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The Court of Appeal (Lord Thomas CJ, Lloyd Jones and Beatson LJJ) has found that Afghan nationals detained at Camp Bastion were unlawfully held in breach of both Article 5, ECHR, and Afghan law.

In an important judgment, which addresses the interaction between international humanitarian law (IHL) and international human rights law (IHRL), the Court ruled that: (1) IHL did not confer a right to detain in a non-international armed conflict; (2) the United Kingdom’s detention policy in Afghanistan was not authorised by the applicable UN Security Council Resolutions; (3) in any event, the Ministry of Defence (MOD) had failed to put in place the procedural safeguards appropriate under international law; (4) neither Afghan law nor English law provided authority to hold detainees for longer than 96 hours; (5) and, in the absence of any power to detain or proper procedural safeguards, the detention was arbitrary and contrary to Article 5.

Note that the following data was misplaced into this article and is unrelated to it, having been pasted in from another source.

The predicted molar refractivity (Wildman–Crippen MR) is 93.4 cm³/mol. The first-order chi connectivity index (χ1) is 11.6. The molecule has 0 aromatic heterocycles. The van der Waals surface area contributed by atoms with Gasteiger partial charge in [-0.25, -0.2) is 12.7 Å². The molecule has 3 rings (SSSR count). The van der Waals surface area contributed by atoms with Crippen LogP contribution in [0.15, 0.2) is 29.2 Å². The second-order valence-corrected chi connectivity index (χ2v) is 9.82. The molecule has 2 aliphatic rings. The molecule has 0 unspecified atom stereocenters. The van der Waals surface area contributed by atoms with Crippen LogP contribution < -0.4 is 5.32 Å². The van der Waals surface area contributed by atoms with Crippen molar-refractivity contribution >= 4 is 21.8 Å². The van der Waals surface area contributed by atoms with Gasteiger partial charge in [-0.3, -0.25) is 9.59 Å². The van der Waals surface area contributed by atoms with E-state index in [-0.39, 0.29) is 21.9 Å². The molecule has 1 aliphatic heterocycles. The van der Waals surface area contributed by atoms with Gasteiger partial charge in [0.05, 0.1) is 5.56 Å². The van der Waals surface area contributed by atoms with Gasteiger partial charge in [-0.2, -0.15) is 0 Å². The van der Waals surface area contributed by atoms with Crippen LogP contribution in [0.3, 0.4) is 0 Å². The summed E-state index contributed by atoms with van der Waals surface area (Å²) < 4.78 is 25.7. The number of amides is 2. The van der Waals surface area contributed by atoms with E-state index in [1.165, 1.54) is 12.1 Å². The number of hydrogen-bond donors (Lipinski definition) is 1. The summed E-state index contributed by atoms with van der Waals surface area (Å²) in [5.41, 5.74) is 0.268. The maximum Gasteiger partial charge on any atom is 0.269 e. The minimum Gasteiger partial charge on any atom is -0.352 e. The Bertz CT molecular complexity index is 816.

The Court also rejected the MOD/SSD defences, holding that: (1) MOD/SSD acts were not attributable to the UN (in fact, they were contrary to the policy of the International Security Assistance Force in Afghanistan); (2) the MOD/SSD could not rely on the immunity accorded to UN-appointed experts; and (3) there were no compelling grounds of public policy that would justify allowing the MOD to rely on the “act of state” defence.

Permission to appeal to the Supreme Court was granted.

The full judgment can be read here:

James Eadie QC acted for the MOD and SSD.
Ben Jaffey acted for Serdar Mohammed.
Shaheed Fatima and Paul Luckhurst acted for Mohammed Qasim, Mohammed Nazim and Abdullah.